Thursday, August 10, 2006

ROUNDHOUSE ROUNDUP: OIL MONEY

A version of this was published in The Santa Fe New Mexican
August 10, 2006

Early this week, Gov. Bill Richardson’s re-election campaign released a statement blasting Republican opponent John Dendahl for not filing his July campaign-finance report on time.

Besides implying that Dendahl was trying to hide something, Richardson campaign chairman Dave Contarino commented on what the GOP candidate had said was his major source of contributions — the oil and gas industry.

“At a time when big oil companies are reaping record profits and New Mexican families are struggling to pay $3 per gallon,” Contarino was quoted, “the public deserves to know whether or not he’s received a large percentage of his contributions from these large oil and gas corporations.”

Right on, Dave! It’s about time someone stood up to the oil barons. It’s good to know that our governor would never touch their filthy lucre.

Oh, wait a minute ...

According to Followthemoney.org, the Web site of the Institute on Money in State Politics, Richardson’s campaign, as of the end of May, had pumped the oil and gas industry for $234,263. Only three other sectors have contributed more to Richardson: lobbyists and lawyers; real estate; and his own now-defunct political action committee, Moving America Forward.

In his 2002 campaign, according to Followthemoney.org, the Richardson campaign took in $201,558 from the oil and gas industry.

To be fair, most of these contributions aren’t from “these large oil and gas corporations” Contarino was lambasting. Many are from businesses that service the oil and gas companies. His biggest single oil-and-gas contributor in this election cycle was Calloway Safety Equipment Co. of Hobbs, which gave two checks totaling $30,000.

Major multinational oil and gas producers don’t contribute that much to New Mexico politicians. But Richardson has received more money from the big boys than any other candidate in the state: $5,000 from Alon USA (which produces Fina gasoline), $4,000 from Chevron and two contributions totaling $3,000 from Conoco-Phillips.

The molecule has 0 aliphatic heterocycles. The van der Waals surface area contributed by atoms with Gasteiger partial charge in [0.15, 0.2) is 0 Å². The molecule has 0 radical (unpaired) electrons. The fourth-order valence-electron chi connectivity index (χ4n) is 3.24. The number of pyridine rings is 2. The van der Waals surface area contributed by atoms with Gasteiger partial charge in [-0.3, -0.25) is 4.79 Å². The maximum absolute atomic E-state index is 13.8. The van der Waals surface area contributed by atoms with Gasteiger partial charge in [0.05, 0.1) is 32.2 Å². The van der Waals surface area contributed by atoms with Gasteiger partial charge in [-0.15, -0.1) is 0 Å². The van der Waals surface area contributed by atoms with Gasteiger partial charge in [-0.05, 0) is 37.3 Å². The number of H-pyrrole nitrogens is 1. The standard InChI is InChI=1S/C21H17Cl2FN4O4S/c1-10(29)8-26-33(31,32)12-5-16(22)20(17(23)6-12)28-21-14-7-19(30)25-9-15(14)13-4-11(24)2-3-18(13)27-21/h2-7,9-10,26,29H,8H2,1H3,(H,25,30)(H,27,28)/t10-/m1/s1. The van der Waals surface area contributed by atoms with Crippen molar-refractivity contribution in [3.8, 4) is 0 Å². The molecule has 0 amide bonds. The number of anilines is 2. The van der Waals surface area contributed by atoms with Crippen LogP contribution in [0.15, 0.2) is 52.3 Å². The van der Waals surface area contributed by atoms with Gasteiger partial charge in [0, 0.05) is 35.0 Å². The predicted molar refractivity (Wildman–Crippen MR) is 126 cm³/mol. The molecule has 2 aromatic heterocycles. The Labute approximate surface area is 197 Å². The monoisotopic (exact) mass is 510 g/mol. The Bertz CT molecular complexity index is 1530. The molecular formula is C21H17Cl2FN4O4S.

Dendahl who finally submitted his finance report Wednesday, didn’t show any money from major oil companies.

The Cargo wing of the GOP?: I received an e-mail from a New Mexico congressional candidate Wednesday who declared that antiwar candidate Ned Lamont’s victory over incumbent U.S. Sen. Joe Lieberman in Tuesday’s Connecticut Democratic primary was “a victory for all Americans.”

No, it wasn’t Rep. Tom Udall, a progressive Democrat who voted against the Iraq war. It was his Republican opponent, Ron Dolin.

And no, Dolin wasn’t coming from a “yippee-the-Democrats-are-divided” point of view.

“We witnessed the birth of a movement,” Dolin said in his news release. “Grass-roots Americans, tired of professional politicians who have forgotten the people they represent, are taking back their government. ...”

“I believe Americans want a return to a citizen-based form of government,” Dolin wrote. “Incumbents in Congress no longer represent the people. Incumbents view politics as a career not as a service. Thomas Jefferson would be pleased to see a common citizen topple an entrenched incumbent.”

This goes against the typical Republican line of praising Lieberman and using Lamont’s victory as evidence the Democrats have been taken over by left-wing weirdoes.

Indeed, Dolin, a homeland-security expert with Los Alamos National Laboratory, seems to be a different kind of Republican — perhaps a “Lonesome” Dave Cargo for the new century.

A few weeks ago, Dolin attacked Udall for voting for a telecommunications bill opponents say jeopardizes the concept of “net neutrality” and an open, democratic Internet.

Later on Wednesday, Dolin unleashed another e-mail, this one blasting Republican National Committee chairman Ken Mehlman for refusing to endorse the Republican candidate in the Connecticut Senate race.

“This is one of the most upsetting political betrayals I have ever witnessed,” Dolin wrote. “I feel bad for Republican candidates across America who have the courage to stand for election against an incumbent.”

(Dolin never mentioned his name in his statement, but the Connecticut candidate is Alan Schlesinger.)

Nobody’s expecting Udall to have any real trouble in this election. But Dolin’s making the race a lot more interesting than I expected.

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